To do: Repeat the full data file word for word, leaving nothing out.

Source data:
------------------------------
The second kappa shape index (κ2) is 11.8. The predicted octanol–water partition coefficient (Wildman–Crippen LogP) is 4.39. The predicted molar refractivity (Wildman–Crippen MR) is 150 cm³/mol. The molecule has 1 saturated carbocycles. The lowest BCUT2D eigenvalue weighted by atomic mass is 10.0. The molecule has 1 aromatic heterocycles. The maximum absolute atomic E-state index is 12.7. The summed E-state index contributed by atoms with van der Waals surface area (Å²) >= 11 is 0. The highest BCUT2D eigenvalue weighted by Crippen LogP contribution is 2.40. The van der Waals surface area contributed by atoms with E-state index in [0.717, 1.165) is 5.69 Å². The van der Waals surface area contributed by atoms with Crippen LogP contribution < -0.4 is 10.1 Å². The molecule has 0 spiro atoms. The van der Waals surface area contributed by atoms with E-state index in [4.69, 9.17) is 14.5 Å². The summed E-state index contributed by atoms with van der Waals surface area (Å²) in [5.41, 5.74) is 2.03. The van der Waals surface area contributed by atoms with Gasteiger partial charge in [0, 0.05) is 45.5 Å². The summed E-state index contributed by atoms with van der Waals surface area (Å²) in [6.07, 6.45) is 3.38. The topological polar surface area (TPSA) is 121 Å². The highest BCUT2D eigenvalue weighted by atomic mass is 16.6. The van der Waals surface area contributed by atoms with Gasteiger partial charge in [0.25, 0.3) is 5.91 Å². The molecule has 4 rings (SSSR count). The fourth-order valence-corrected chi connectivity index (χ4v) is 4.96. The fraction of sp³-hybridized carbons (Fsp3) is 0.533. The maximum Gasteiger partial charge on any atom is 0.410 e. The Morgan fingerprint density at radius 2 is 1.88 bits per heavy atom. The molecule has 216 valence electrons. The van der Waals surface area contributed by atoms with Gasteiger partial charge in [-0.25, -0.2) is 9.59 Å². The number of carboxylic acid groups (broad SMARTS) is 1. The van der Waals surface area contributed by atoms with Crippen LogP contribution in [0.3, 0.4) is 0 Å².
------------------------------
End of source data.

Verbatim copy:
The second kappa shape index (κ2) is 11.8. The predicted octanol–water partition coefficient (Wildman–Crippen LogP) is 4.39. The predicted molar refractivity (Wildman–Crippen MR) is 150 cm³/mol. The molecule has 1 saturated carbocycles. The lowest BCUT2D eigenvalue weighted by atomic mass is 10.0. The molecule has 1 aromatic heterocycles. The maximum absolute atomic E-state index is 12.7. The summed E-state index contributed by atoms with van der Waals surface area (Å²) >= 11 is 0. The highest BCUT2D eigenvalue weighted by Crippen LogP contribution is 2.40. The van der Waals surface area contributed by atoms with E-state index in [0.717, 1.165) is 5.69 Å². The van der Waals surface area contributed by atoms with Crippen LogP contribution < -0.4 is 10.1 Å². The molecule has 0 spiro atoms. The van der Waals surface area contributed by atoms with E-state index in [4.69, 9.17) is 14.5 Å². The summed E-state index contributed by atoms with van der Waals surface area (Å²) in [5.41, 5.74) is 2.03. The van der Waals surface area contributed by atoms with Gasteiger partial charge in [0, 0.05) is 45.5 Å². The summed E-state index contributed by atoms with van der Waals surface area (Å²) in [6.07, 6.45) is 3.38. The topological polar surface area (TPSA) is 121 Å². The highest BCUT2D eigenvalue weighted by atomic mass is 16.6. The van der Waals surface area contributed by atoms with Gasteiger partial charge in [0.25, 0.3) is 5.91 Å². The molecule has 4 rings (SSSR count). The fourth-order valence-corrected chi connectivity index (χ4v) is 4.96. The fraction of sp³-hybridized carbons (Fsp3) is 0.533. The maximum Gasteiger partial charge on any atom is 0.410 e. The Morgan fingerprint density at radius 2 is 1.88 bits per heavy atom. The molecule has 216 valence electrons. The van der Waals surface area contributed by atoms with Gasteiger partial charge in [-0.25, -0.2) is 9.59 Å². The number of carboxylic acid groups (broad SMARTS) is 1. The van der Waals surface area contributed by atoms with Crippen LogP contribution in [0.3, 0.4) is 0 Å².